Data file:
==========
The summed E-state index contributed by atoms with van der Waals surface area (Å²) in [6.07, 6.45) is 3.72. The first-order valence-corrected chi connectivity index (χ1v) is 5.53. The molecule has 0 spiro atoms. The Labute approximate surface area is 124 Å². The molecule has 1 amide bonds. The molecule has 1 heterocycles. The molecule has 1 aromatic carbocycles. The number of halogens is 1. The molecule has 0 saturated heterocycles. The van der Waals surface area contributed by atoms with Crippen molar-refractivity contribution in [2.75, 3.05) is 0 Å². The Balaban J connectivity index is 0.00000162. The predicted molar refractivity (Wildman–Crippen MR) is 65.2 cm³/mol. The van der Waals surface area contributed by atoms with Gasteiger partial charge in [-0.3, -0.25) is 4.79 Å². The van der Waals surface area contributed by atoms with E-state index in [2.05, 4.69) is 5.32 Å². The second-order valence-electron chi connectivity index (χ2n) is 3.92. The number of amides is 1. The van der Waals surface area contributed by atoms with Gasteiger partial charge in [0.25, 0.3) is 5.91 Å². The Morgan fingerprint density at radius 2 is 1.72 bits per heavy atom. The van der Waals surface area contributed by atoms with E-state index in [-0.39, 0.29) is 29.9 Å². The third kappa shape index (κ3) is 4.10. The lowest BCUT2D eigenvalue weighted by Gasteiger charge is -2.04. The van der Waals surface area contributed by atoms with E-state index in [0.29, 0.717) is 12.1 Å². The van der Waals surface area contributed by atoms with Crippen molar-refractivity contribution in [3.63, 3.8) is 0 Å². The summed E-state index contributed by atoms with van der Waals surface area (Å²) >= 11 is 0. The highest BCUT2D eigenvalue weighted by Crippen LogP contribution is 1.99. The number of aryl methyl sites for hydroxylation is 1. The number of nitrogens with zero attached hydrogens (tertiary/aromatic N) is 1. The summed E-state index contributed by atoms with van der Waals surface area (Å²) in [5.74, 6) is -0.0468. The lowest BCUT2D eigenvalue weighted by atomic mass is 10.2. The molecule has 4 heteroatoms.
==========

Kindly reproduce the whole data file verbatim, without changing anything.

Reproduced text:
The summed E-state index contributed by atoms with van der Waals surface area (Å²) in [6.07, 6.45) is 3.72. The first-order valence-corrected chi connectivity index (χ1v) is 5.53. The molecule has 0 spiro atoms. The Labute approximate surface area is 124 Å². The molecule has 1 amide bonds. The molecule has 1 heterocycles. The molecule has 1 aromatic carbocycles. The number of halogens is 1. The molecule has 0 saturated heterocycles. The van der Waals surface area contributed by atoms with Crippen molar-refractivity contribution in [2.75, 3.05) is 0 Å². The Balaban J connectivity index is 0.00000162. The predicted molar refractivity (Wildman–Crippen MR) is 65.2 cm³/mol. The van der Waals surface area contributed by atoms with Gasteiger partial charge in [-0.3, -0.25) is 4.79 Å². The van der Waals surface area contributed by atoms with E-state index in [2.05, 4.69) is 5.32 Å². The second-order valence-electron chi connectivity index (χ2n) is 3.92. The number of amides is 1. The van der Waals surface area contributed by atoms with Gasteiger partial charge in [0.25, 0.3) is 5.91 Å². The Morgan fingerprint density at radius 2 is 1.72 bits per heavy atom. The van der Waals surface area contributed by atoms with E-state index in [-0.39, 0.29) is 29.9 Å². The third kappa shape index (κ3) is 4.10. The lowest BCUT2D eigenvalue weighted by Gasteiger charge is -2.04. The van der Waals surface area contributed by atoms with E-state index in [0.29, 0.717) is 12.1 Å². The van der Waals surface area contributed by atoms with Crippen molar-refractivity contribution in [3.63, 3.8) is 0 Å². The summed E-state index contributed by atoms with van der Waals surface area (Å²) >= 11 is 0. The highest BCUT2D eigenvalue weighted by Crippen LogP contribution is 1.99. The number of aryl methyl sites for hydroxylation is 1. The number of nitrogens with zero attached hydrogens (tertiary/aromatic N) is 1. The summed E-state index contributed by atoms with van der Waals surface area (Å²) in [5.74, 6) is -0.0468. The lowest BCUT2D eigenvalue weighted by atomic mass is 10.2. The molecule has 4 heteroatoms.